3. Make a joint commitment to conflict-resolution and peace. Commitment to peace is essential for peacemaking to begin. Can all parties agree that peace is necessary and that it should be prioritised as a shared need? Can all parties agree on cooperating to remove the obstructions to peace? The commitment that all parties make to peace requires determination and patience to keep seeking peace even in the face of resistances and setbacks. It also requires that parties trust that a solution is available and will emerge given the right conditions. One of these conditions is the understanding that the conflict is jointly created, and is not caused by people but by unresourceful states.
  4. Begin dialogue that is supported by effective communication. The dialogue starts by addressing each party’s needs and frustrations, and what they think the conflict is about. Effective communication is essential in peacemaking for parties to understand each other’s needs and grievances, with the skills of active listening, emotional awareness, genuineness, non-verbal communication, and mindfulness. It is important—particularly in the delicate situation of conflict-resolution—for each party to speak respectfully to each other, without criticism or accusation, and that each party takes responsibility for their experience, instead of blaming it on the other party or personalising problems. This is the reason for Step 2. Communication should focus on specifics to increase clarity, and be as free of generalisations and vagueness as possible. During communication, all parties should ensure that they have been heard and are hearing each other correctly: restating, paraphrasing, and summarising what has been said are important skills for this. I describe the elements of effective communication in my post How to Communicate Effectively.
  5. Appraisal of the situation. Here is the opportunity for parties to reflect on what has been said and to understand the combined role of each other’s motives, interests, perceptions, values, and needs in the conflict, as well as each other’s frustrations and hurts. This step requires humility and honesty by both parties to accept that neither party is free of responsibility for the conflict, and that change is required by both parties—however risky—to resolve the conflict. This step should be concluded with all parties agreeing on a summary of what the conflict is about, even if the deeper understanding of the conflict and the potential for its resolution has not yet been realised.
  6. Practise being in centre and embodying the authentic self. This step is the key to establishing genuine, deeper peace between parties, rather than reluctant agreements. Using mindfulness or meditation, each party can take a few moments to let go of their thoughts and emotions and to connect with their authentic self or centre of being that exists beneath these thoughts and emotions. The inner peace that can emerge at this stage can reduce stress and reactivity and pave the way for outer peace, especially as compassion and gratitude are awakened as natural states of being. As each party becomes more centred and reactive defences are dropped, things can be seen more clearly and positively, and problems between parties turn into opportunities for growth.
  7. Deepen self-inquiry. Deepening self-enquiry enables each party to look inwards to develop a deeper understanding of the conflict and the potential for peace. Each party can consider of themselves: What are my authentic needs, and what are merely my reactive desires? What ego-based attachments masquerade as my needs? What are my shadow projections? How is my reactive mind sabotaging the resolution of conflict? Historical cultural traditions and identifications running along the lines of ethnicity, religion, and political ideology, as well as character backgrounds and personalities, can often cloud or distort perception and become the scapegoats of conflict when the reactive mind is at work. Self-inquiry can bring to conscious awareness the psychological patterns that get in the way of authentic relating, as well as narrow self-interest and irrational expectations. With deeper self-inquiry, the realisation of shared needs can emerge—one of which will be peace.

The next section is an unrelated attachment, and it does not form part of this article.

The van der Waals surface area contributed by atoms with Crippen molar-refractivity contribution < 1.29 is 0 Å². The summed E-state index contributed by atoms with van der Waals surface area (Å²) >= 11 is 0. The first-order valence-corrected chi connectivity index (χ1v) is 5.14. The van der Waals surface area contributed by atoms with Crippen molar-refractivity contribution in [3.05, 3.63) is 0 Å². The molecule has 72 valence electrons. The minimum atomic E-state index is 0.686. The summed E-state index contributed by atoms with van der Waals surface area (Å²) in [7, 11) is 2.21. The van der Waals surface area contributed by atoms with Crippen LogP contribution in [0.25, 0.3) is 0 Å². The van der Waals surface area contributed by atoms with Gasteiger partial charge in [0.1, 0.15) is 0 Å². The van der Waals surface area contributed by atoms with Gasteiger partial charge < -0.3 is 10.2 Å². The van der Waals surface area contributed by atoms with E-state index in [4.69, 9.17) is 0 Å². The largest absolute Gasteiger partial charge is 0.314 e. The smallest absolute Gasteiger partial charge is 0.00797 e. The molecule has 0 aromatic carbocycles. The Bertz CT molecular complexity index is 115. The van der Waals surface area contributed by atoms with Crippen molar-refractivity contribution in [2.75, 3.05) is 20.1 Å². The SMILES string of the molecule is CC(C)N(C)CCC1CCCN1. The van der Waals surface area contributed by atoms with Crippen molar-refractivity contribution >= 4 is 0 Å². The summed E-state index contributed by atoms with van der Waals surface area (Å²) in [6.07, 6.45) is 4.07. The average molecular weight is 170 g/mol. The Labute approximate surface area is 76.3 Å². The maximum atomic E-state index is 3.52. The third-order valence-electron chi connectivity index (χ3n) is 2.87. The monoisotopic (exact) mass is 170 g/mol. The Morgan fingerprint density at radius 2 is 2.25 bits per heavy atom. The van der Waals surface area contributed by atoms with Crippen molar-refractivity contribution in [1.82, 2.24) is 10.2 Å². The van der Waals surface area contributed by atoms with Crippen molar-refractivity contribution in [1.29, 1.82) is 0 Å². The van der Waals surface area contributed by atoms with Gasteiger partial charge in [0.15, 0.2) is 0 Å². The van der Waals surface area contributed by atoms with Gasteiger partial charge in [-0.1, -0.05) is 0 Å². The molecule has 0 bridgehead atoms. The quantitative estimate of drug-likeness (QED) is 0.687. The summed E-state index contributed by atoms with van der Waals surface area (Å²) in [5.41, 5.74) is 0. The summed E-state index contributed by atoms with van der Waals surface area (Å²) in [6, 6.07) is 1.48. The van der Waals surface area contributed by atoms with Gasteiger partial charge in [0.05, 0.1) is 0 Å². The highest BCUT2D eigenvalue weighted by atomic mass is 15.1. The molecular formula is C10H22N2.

8. Develop a whole picture of the self and the situation. In this step each party can build upon Step 6 to move beyond the narrow self-interest of the ego and open to a wider self-interest in which the authentic needs of one party are honoured with the authentic needs of the other party. It is important for each party to find a way to respect and welcome difference as useful and enriching to the relationship between both parties, and to allow awareness of a common identity and humanity to emerge as a uniting force between parties. In this step each party realises that there is a wider context or whole—a bigger picture—that incorporates and is enriched by the diversity of each individual party. Both parties realise that they are part of the same whole, and are part of the solution, rather than the problem.
  9. Establish a way forward—a common vision and agreement—that clears obstacles and meets shared needs. Here problem-solving skills are used cooperatively, and options are discussed that meet each party’s differing needs and shared needs to create a win-win situation. Attachments to old perspectives are released as fuller, more inclusive perspectives are developed. Old anachronistic ways of relating—based on old contracts, promises, agreements, policies, and assumptions make way for new ways of relating—even if this means that a couple decide to separate, one religion accepts another religion, or two countries pull down the wall between them. When a common vision and agreement is reached, it is embodied clearly in a peace plan or peace treaty. In this peace plan or treaty, parties list the support that is required and define the boundaries of each party that are to be respected. A commitment to continued dialogue, understanding, respect, and mindful relating is made.

Peacemaking is a rewarding process. It increases awareness, relieves suffering, leads to greater growth and self-development, and heals relationships. Peacemaking can be practised in relationships, families, schools, workplaces, and communities. Peacemaking can be practised nationally and internationally. Peacemaking makes the world a better place to live in. What can you do to make peace with others today?